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In America, we’ve come to expect the best of everything. However, when it comes to health care, we pay more in this country than anywhere else in the world — yet the United States falls behind other countries on measures of health outcomes. Millions of Americans do not have or cannot afford the health care they need. We need to rethink how we pay for health care and develop differentiated payment models across the spectrum of primary, intermediate and complex care.
The Affordable Care Act encourages health care providers to work together collaboratively and accept collective accountability for the cost and quality of care delivered to the vast majority of patients. This moves patient-centered health care in the right direction, but much more needs to be done.
We must first recognize that there is a spectrum of care. During our lives as our health changes, each of us will use different aspects of the spectrum of care. For example, patients who experience a heart attack or require knee replacement will need intermediate care. A small percentage of patients, perhaps 1 in 1,000 each year, have conditions that are difficult to diagnose and treat and need complex care.
Then, we must make tools readily accessible to providers that will allow them to find better, more affordable ways to care for patients. Providers need information on outcomes for care across the spectrum and total cost of care over time. Without it, providers will never be able to embrace the elusive goal of value — high quality care at lower costs.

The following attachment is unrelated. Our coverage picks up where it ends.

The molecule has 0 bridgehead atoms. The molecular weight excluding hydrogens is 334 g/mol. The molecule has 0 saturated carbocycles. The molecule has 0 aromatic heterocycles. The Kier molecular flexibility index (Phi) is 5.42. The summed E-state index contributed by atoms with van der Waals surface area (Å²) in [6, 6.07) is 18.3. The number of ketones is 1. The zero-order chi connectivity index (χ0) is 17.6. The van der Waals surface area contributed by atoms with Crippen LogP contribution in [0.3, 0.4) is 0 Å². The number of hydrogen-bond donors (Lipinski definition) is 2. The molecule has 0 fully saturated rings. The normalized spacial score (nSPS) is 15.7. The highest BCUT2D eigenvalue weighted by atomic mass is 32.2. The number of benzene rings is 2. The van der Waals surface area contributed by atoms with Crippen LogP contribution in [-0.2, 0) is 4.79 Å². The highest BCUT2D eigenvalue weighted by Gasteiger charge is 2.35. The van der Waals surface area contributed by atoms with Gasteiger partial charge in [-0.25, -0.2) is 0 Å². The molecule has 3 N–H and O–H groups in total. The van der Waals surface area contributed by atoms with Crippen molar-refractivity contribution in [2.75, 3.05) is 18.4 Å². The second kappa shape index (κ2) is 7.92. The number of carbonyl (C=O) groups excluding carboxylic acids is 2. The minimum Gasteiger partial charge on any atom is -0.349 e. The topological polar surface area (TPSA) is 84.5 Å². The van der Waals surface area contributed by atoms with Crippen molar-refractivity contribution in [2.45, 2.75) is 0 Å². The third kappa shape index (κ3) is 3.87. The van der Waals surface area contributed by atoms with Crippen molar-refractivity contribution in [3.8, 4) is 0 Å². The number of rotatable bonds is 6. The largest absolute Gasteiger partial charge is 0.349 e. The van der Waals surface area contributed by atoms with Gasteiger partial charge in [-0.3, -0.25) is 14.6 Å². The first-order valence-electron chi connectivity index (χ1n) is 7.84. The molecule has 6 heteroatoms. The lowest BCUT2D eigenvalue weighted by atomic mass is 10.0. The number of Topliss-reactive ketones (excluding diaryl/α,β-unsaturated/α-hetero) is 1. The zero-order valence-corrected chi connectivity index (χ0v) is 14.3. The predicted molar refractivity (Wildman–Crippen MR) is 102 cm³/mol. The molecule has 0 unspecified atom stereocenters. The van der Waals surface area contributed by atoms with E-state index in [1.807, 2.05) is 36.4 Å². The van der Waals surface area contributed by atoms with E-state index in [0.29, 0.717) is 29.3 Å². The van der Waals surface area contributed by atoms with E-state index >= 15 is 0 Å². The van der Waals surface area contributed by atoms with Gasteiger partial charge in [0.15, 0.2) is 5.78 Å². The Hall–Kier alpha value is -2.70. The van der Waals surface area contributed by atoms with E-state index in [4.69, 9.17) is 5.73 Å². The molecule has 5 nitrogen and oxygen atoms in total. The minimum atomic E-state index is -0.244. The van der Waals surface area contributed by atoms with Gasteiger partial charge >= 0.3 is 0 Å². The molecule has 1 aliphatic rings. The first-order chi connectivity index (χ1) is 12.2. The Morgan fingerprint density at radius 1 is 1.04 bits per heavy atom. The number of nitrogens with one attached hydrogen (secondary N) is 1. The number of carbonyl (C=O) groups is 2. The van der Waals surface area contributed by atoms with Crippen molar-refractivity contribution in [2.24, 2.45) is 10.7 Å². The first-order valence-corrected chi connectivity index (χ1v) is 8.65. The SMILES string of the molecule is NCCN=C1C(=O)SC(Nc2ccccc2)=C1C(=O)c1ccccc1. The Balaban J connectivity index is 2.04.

Mayo’s work with Optum, a subsidiary of United Health Group, is an important and promising step. We’re bringing together vast reservoirs of clinical and claims data that’s stripped of all personal identifying information to protect patient privacy to truly assess some basic questions — when it comes to health care, what works, how much did it cost and who’s doing best? As results are known and broadly shared, patients, providers and payers can seek and reward those who are providing the highest value.
The potential for this relationship will be made more remarkable when others join the alliance — academic medical centers, research universities, pharmaceutical and device companies, policymakers and other payers.
Government needs to recognize, but more importantly reward, excellence across the spectrum of care — primary, intermediate and complex — and do its part to create a competitive marketplace where data drives innovation and better care at lower cost.
Payment changes should include incentives and rewards for the proper management of complex cases. Patients, providers and taxpayers alike get into trouble when patients “churn” in the wrong part of the spectrum of care, when health professionals fail to coordinate care and smooth transitions across the spectrum. The irony of our current system is that the financial return of mismanagement is far greater than when patients are correctly and efficiently diagnosed and their treatment is properly managed.